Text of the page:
Tuesday, 22 April 2014

Scientists Create Nuclear Fusion Using 500 Trillion Watts Of Laser Energy

Scientists Create Nuclear Fusion Using 500 Trillion Watts Of Laser Energy

Researchers at the Lawrence Livermore National Laboratory in California have been struggling to create nuclear fusion using lasers. Nuclear fusion is the process by which the Sun generates electricity and the researchers have been trying to replicate it since 2010 with little success until recently.
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On February 12th, 2014, Dr. Omar Hurricane published a report that stated his teams’s success in the near impossible task of creating nuclear fusion without the detonation of a nuclear warhead. Harnessing this energy has been something that scientists have been trying to achieve for a long time, with nuclear fusion being called the holy grail of green energy. There are labs that have produced short sporadic events of laser powered fusion to work, but the procedures always required more energy than they produced.
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Dr.Hurricane and his colleagues changed all of that by using the laser at the National Ignition Facility (NIF). A total of 500 trillion watts of laser energy was focused into a container through an aperture the size of a pencil and resulted in the first instance of a nuclear fusion reaction that produced more energy than it consumed, in the history of mankind. While this story sounds like we might have free energy in the very near future, there is some bad news. The resulting reaction was not only brief, but the final step which causes the reaction to last (where the reaction feeds upon itself to create energy on its own), did not take place. Another point worth noting is that while the fuel generated more energy than it absorbed, only a small fraction of the lasers’ energy was absorbed, making the process still energy negative.
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It may still be a long time till our homes are endlessly powered by lab-born stars, but  by fusing hydrogen into helium, we are certainly one step closer to the ultimate goal. Dr. Hurricane is uncertain if the NIF is capable of reaching ignition, but the latest achievement has certainly inspired him to carry on.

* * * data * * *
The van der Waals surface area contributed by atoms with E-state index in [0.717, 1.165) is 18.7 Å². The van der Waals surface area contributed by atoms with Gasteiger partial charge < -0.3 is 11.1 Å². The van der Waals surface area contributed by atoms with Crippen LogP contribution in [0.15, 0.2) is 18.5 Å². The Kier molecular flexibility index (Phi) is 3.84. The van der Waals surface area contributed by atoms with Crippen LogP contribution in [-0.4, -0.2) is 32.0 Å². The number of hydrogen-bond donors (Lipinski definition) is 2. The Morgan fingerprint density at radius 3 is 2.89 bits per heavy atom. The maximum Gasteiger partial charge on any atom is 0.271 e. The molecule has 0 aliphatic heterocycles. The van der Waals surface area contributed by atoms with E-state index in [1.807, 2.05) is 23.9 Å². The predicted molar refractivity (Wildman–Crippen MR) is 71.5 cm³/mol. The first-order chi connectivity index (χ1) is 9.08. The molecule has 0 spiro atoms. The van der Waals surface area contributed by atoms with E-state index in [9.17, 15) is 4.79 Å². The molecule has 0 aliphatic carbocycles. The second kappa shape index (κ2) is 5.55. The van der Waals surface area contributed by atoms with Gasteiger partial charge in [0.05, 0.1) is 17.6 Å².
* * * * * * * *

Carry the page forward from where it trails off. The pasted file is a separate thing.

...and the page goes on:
Monday, 21 April 2014

Engineer Uses Empty Coke Bottles And LEDs To Solve Africa’s Lighting Issue

Engineer Uses Empty Coke Bottles And LEDs To Solve Africa’s Lighting Issue

Sunday, 20 April 2014

Glow-in-the-Dark Roads Now a Reality

Glow-in-the-Dark Roads Now a Reality


A smart highway that promises to save energy while improving safety was unveiled along a 500-meter stretch in the Netherlands last week. Interactive and self-sustaining, it’s being called the “Route 66 of the future.” 

The project is designed and developed by Daan Roosegaarde and Dutch engineering firm Heijmans Infrastructure. Earlier this year, we posted about other Studio Roosegaarde projects: houseplant reading lights and bioluminescent streetlamps. Now, this glow-in-the-dark technology actually exists on the N329 highway in Oss, about 100 kilometers southeast of Amsterdam.

The road markings are made with paint containing photo-luminescent powder that charges in the daytime and then releases a green glow at nighttime. Roosegaarde tells Wired UK that Heijmans had managed to take its luminescence to the extreme: "It's almost radioactive.”

If the glow does last the whole eight hours it’s supposed to, this could mean dispensing with energy-guzzling, maintenance heavy streetlights. “The government is shutting down streetlights at night to save money,” Roosegaarde tells BBC. "I was completely amazed that we somehow spend billions on the design and R&D of cars but somehow the roads -- which actually determine the way our landscape looks -- are completely immune to that process.”

But will the pilot project lead to implementation along every unlit road? “It would be a big investment so if safety improvement is the target then we need hard evidence about how this compares to what we already have and to back up any safety claims," Pete Thomas from Loughborough University's Transport Safety Research Centre says. The UK Highways Agency says it will be watching the trial, and one of their concerns is how the markings will work during the winter when daylight hours are fewer. Also, we’ll need to know how well the paint holds up to normal wear-and-tear. 

Studio Roosegaarde’s complete “Smart Highway” concept, first proposed in 2012, also includes temperature sensitive technology: Snowflakes light up the ground when the road gets slippery. This was not included in the Netherlands trial. 




Glow-in-the-Dark Roads Now a Reality

April 14, 2014 | by Janet Fang

Read more at http://www.iflscience.com/technology/glow-dark-roads-now-reality#JApYH3Sc6O0VfqGQ.99

Glow-in-the-Dark Roads Now a Reality

April 14, 2014 | by Janet Fang

Read more at http://www.iflscience.com/technology/glow-dark-roads-now-reality#JApYH3Sc6O0VfqGQ.99